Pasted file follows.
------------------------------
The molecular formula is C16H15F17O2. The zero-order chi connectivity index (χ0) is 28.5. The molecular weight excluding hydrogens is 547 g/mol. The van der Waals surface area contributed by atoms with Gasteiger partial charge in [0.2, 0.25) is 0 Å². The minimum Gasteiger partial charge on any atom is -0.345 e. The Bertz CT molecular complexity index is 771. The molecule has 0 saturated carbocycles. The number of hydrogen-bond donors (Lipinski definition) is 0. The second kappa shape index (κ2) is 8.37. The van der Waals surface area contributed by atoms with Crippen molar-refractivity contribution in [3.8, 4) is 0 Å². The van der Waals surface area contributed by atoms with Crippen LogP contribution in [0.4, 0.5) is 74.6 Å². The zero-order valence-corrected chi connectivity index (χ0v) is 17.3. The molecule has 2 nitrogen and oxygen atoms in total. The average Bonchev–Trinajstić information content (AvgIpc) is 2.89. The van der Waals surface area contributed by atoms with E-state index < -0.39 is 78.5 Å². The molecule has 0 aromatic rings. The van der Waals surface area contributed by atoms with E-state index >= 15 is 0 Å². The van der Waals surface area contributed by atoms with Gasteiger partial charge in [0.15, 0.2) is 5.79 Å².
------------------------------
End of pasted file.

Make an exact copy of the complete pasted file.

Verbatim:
The molecular formula is C16H15F17O2. The zero-order chi connectivity index (χ0) is 28.5. The molecular weight excluding hydrogens is 547 g/mol. The van der Waals surface area contributed by atoms with Gasteiger partial charge in [0.2, 0.25) is 0 Å². The minimum Gasteiger partial charge on any atom is -0.345 e. The Bertz CT molecular complexity index is 771. The molecule has 0 saturated carbocycles. The number of hydrogen-bond donors (Lipinski definition) is 0. The second kappa shape index (κ2) is 8.37. The van der Waals surface area contributed by atoms with Crippen molar-refractivity contribution in [3.8, 4) is 0 Å². The van der Waals surface area contributed by atoms with Crippen LogP contribution in [0.4, 0.5) is 74.6 Å². The zero-order valence-corrected chi connectivity index (χ0v) is 17.3. The molecule has 2 nitrogen and oxygen atoms in total. The average Bonchev–Trinajstić information content (AvgIpc) is 2.89. The van der Waals surface area contributed by atoms with E-state index < -0.39 is 78.5 Å². The molecule has 0 aromatic rings. The van der Waals surface area contributed by atoms with E-state index >= 15 is 0 Å². The van der Waals surface area contributed by atoms with Gasteiger partial charge in [0.15, 0.2) is 5.79 Å².